MANILA — The Philippine Air Force’s (PAF) fifth Lockheed C-130 ‘Hercules’ cargo aircraft, acquired from US stocks and formally turned over to the 220th Airlift Wing Monday, is a perfect example of American and Filipino military partnership, outgoing US Ambassador to the Philippines Philip Goldberg has said.
“This aircraft is a perfect example of how and why our partnership works through procurement or co-investment, the pooling of our assets, our money, our time, our talent. That’s what partnership is all about,” Goldberg said during the aircraft’s blessing ceremony at the Villamor Air Base in Pasay City.
“With this new addition to your fleet, I know the PAF will be even more prepared when called upon to deliver tremendous assistance in case disaster strikes,” the US official added.
Goldberg expressed hope that this kind of cooperation between the US and the Philippines would continue.
“We hope to continue to build upon this kind of cooperation, upon our hard work together over many, many decades and the success of our partnership that has (been) realized in the past to face up to the common challenges that will rise in the future,” he said.
He noted that due to their 70-year alliance, the Philippines’ and the US’ partnership is built on mutual respect and admiration.
“We are partners, we are friends, we are allies, we work closely on issues common to both our national security interests, including maritime security terrorism and transnational crime, as well as to respond to all manners of crisis, including those that endanger public health and safety. We intend to maintain focus on this relationship,” he added.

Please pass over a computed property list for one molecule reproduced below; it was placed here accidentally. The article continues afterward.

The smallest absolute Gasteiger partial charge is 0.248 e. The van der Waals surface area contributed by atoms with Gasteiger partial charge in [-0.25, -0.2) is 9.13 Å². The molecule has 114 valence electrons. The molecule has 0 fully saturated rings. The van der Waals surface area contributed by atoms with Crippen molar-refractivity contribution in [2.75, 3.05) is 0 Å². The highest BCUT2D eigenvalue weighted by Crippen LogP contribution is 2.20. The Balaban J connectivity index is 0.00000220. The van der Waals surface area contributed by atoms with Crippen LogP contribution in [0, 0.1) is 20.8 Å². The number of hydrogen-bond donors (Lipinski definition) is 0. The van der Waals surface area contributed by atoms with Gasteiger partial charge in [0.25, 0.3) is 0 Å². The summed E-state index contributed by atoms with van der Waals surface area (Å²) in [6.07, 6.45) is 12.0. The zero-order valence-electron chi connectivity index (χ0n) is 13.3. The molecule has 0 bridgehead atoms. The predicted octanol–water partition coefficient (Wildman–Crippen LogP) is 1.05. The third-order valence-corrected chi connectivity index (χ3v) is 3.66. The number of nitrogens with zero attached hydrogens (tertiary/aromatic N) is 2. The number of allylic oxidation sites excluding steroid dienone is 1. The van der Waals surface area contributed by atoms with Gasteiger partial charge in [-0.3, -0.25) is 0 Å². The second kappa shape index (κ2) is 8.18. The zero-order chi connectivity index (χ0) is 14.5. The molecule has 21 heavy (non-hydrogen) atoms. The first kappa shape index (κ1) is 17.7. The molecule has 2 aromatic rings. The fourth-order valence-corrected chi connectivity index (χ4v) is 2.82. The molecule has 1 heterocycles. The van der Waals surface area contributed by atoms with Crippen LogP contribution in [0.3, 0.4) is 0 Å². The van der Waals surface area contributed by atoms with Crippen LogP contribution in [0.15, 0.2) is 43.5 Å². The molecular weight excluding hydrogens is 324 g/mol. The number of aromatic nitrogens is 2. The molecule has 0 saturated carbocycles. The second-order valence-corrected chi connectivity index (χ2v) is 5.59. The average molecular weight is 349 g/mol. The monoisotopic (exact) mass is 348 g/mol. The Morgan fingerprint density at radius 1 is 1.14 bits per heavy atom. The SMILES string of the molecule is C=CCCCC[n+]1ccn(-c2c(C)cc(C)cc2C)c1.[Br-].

The C-130, with tail number 5040, is the second T-model acquired from the US Excess Defense Article Program aimed at beefing up the PAF’s humanitarian assistance and disaster relief capabilities.
The second aircraft arrived at the Benito Ebuen Air Base in Mactan, Cebu at 7:56 p.m. last October 9.
The C-130 aircraft took off from Guam’s Andersen Air Base at 2:50 p.m. on the same day for the final leg of its flight to the Philippines.
PAF spokesperson Col. Antonio Francisco said the pilots who flew the C-130 back to the Philippines were Lt. Col. Joey Inacay, mission commander; Lt. Col. Jason Rom Lacida, aircraft commander; Maj. Anthony Amora, test pilot and pilot-in-command; Maj. Meritto Jay Quijano, pilot-in-command; and Maj. Marjorie Mukay, pilot-in-command and Maj. Ronel Salas, pilot.
The PAF spokesperson also noted that Mukay is the first female to be certified as a pilot-in-command of a C-130.
The PAF’s fifth C-130 took off from Tucson, Arizona (Davis-Monthan Air Base) last October 6 (US time).
The Air Force’s fifth C-130, as well as the fourth, belong to the “T” model of the class and originally configured as an airborne tanker.
The fourth C-130 arrived at the Benito Ebuen Air Base in Mactan, Cebu last April 5.
It was flown by Filipino pilots headed by Col. Alejando Baclayon, Lt. Col. Ian Earth Lamzon, Maj. Ian Dexter Danes, Maj. Anthony Amora, and Maj. Ramil Daet.
The two C-130Ts are worth USD61 million and were acquired through the US Excess Defense Article Program.
Francisco said the additional C-130s will boost the PAF’s transport and logistic capabilities.
Aside from the C-130s, the PAF has three Airbus Military C-295 medium and three Fokker F-27 transports for its logistics and lift missions. Priam Nepomuceno/PNA-northboundasia.com